joe biden and hunter biden
Former Vice President Joe Biden (L) and his son Hunter Biden at the Duke Georgetown NCAA college basketball game in Washington on Jan. 30, 2010. (Nick Wass/AP Photo)

President Donald Trump has claimed the reason Biden wanted Shokin fired was due to the Burisma probe, out of consideration for the interests of his son.

“Look, Biden and his son are stone-cold crooked. And you know it. His son walks out with millions of dollars. The kid knows nothing. You know it, and so do we,” Trump said at an Oct. 2 press conference.

However, the now-former Ukrainian prosecutor who Shokin was replaced with told the BBC that a probe into the Bidens would have to start in the United Sates.

“I don’t know any reason to investigate Joe Biden or Hunter Biden according to Ukrainian law,” said Yuriy Lutsenko, who stepped down last month. “It is the jurisdiction of the US,” he said, adding that any “possible embezzlement” at Burisma “happened two or three years before Hunter Biden became a member of the board.”

Ukraine’s National Anti-Corruption Bureau said on Sept. 27 it was investigating activity at Burisma between 2010-2012, but that it was not looking into changes to its board in 2014, when Hunter Biden joined.

The possibility of a probe in a jurisdiction other than Ukraine was echoed by Gennady Druzenko, who in the years 2014-2015 held the post of government ombudsman in Ukraine. Druzenko told The Epoch Times that while “Ukrainian officials have said on numerous occasions that all of the Bidens’ actions in Ukraine were lawful,” there remains the potentially unsettled question of whether U.S. laws may have been broken.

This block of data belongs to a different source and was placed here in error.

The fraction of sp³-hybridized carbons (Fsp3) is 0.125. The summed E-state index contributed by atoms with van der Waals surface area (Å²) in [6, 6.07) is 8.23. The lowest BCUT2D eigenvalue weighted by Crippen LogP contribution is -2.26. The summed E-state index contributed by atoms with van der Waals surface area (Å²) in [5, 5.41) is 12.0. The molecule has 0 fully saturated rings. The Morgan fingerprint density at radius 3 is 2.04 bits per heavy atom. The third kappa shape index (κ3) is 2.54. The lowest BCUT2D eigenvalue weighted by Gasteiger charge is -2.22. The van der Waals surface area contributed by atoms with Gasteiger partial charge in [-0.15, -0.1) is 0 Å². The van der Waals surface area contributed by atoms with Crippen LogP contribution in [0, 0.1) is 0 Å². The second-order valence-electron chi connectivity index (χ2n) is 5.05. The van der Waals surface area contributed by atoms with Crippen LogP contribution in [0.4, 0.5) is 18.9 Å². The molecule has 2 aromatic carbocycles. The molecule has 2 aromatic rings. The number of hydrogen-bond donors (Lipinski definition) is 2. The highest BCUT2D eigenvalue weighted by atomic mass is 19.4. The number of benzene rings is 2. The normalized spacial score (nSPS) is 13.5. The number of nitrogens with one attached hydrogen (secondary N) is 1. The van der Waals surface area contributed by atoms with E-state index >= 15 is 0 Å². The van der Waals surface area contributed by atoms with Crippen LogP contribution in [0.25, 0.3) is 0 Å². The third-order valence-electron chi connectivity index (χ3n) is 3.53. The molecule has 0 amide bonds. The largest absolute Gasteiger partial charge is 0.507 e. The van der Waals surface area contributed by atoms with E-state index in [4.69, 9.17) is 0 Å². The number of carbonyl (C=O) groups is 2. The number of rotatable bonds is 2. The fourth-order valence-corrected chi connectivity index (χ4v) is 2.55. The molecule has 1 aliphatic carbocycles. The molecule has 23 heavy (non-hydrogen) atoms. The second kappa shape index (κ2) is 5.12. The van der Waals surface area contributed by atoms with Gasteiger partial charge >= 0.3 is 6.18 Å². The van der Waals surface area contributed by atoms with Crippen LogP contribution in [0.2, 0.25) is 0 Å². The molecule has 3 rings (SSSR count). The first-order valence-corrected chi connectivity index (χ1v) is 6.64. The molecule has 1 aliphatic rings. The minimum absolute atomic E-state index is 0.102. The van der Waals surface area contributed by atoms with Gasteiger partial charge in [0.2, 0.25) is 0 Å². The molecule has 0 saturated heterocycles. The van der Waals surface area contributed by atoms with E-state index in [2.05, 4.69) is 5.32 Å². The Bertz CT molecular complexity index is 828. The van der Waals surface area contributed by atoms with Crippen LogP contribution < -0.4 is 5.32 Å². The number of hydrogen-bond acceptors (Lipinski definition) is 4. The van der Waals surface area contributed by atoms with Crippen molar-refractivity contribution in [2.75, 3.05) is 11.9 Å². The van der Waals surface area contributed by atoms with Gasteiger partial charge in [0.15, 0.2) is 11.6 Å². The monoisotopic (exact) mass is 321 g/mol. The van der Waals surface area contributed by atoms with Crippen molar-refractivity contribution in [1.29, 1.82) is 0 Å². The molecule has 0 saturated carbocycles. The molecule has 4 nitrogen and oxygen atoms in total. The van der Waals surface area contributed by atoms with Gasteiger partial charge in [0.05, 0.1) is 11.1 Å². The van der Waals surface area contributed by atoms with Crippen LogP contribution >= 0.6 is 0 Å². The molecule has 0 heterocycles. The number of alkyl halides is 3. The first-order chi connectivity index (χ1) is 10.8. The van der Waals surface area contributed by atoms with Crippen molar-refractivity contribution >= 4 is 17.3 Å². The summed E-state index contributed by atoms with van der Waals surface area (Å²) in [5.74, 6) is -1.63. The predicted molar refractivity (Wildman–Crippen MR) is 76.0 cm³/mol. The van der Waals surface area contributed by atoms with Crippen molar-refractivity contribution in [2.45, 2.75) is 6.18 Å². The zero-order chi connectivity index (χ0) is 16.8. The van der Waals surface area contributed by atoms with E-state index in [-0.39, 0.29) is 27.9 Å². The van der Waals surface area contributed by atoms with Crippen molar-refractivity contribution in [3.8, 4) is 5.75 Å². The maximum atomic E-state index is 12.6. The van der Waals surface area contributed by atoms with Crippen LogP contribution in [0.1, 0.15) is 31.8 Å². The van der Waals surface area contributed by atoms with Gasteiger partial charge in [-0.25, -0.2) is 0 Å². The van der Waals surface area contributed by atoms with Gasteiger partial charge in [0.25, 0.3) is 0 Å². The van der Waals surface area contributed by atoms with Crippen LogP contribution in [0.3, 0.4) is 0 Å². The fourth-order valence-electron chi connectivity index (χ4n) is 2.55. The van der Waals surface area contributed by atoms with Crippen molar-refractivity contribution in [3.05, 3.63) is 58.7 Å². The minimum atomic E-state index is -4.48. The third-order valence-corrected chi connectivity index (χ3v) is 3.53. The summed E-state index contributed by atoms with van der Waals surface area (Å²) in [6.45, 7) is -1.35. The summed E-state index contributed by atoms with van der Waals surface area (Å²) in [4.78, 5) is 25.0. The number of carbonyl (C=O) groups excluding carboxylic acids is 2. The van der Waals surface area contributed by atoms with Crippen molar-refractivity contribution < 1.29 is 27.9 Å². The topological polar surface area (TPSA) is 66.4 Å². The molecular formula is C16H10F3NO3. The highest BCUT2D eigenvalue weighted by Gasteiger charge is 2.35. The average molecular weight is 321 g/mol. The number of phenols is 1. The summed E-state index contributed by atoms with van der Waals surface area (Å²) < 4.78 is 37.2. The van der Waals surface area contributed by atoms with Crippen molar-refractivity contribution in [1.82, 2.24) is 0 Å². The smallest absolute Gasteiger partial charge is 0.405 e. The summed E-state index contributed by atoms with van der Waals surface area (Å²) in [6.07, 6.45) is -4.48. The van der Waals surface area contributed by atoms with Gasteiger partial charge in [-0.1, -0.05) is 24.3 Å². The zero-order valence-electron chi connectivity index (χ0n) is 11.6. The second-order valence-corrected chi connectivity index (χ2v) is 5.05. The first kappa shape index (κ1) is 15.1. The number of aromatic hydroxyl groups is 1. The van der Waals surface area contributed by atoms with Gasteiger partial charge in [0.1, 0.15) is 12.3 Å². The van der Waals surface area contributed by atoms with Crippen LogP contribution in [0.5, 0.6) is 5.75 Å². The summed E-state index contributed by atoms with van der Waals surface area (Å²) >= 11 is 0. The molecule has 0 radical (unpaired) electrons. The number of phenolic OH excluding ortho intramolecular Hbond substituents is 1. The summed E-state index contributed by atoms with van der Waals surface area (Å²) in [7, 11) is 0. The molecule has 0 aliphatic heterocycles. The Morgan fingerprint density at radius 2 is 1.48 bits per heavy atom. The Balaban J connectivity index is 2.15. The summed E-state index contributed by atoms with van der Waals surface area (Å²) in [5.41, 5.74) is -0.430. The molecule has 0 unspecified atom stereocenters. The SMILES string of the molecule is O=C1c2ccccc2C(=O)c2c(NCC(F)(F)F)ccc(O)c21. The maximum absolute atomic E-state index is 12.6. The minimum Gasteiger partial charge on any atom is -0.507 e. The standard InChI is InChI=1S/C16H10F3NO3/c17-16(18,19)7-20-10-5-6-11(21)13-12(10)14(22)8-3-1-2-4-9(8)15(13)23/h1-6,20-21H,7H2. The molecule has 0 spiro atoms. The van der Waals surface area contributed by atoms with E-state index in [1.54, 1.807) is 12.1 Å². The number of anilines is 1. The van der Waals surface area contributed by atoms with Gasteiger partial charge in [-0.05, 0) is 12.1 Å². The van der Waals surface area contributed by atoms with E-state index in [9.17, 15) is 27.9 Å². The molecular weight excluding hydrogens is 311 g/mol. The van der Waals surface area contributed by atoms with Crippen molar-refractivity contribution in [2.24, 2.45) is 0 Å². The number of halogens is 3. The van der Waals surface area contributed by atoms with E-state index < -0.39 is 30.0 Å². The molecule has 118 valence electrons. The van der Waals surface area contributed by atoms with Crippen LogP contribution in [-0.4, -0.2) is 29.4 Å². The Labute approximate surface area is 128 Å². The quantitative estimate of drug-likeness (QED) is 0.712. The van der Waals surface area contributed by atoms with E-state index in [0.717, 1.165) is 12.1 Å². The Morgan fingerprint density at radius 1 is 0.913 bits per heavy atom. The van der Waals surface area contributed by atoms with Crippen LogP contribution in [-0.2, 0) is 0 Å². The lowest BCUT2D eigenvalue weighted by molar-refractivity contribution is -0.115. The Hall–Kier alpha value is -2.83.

“The question of whether Joe or Hunter Biden breached U.S. law while the latter was receiving an unusually high fee from Burisma, or while pressuring the previous Ukrainian president to fire the Prosecutor General of Ukraine who investigated the Burisma case, is still open,” he said.

Meanwhile, Ukraine’s former prime minister has called for a renewed investigation into Hunter Biden’s involvement with Burisma.

Former Ukrainian Prime Minister Mykola Azarov
Former Ukrainian Prime Minister Mykola Azarov speaks during an interview with Reuters in Moscow, Russia, on Sept. 26, 2019. (Evgenia Novozhenina/Reuters)

“I think it’s essential (he’s investigated),” Mykola Azarov told Reuters in Moscow, where he fled after street protests toppled Russia-friendly President Viktor Yanukovich in 2014.

“If, using his knowledge, he played an active role then there’s nothing scandalous about it,” Azarov said, referring to Hunter Biden’s role at the company. “But if he was simply on the books and getting money, then that could be seen as a violation of the law.”

Azarov added that he believes allegations from Giuliani and others that Joe Biden got Ukraine’s prosecutor general fired to protect his son should also be investigated.

Reuters contributed to this report.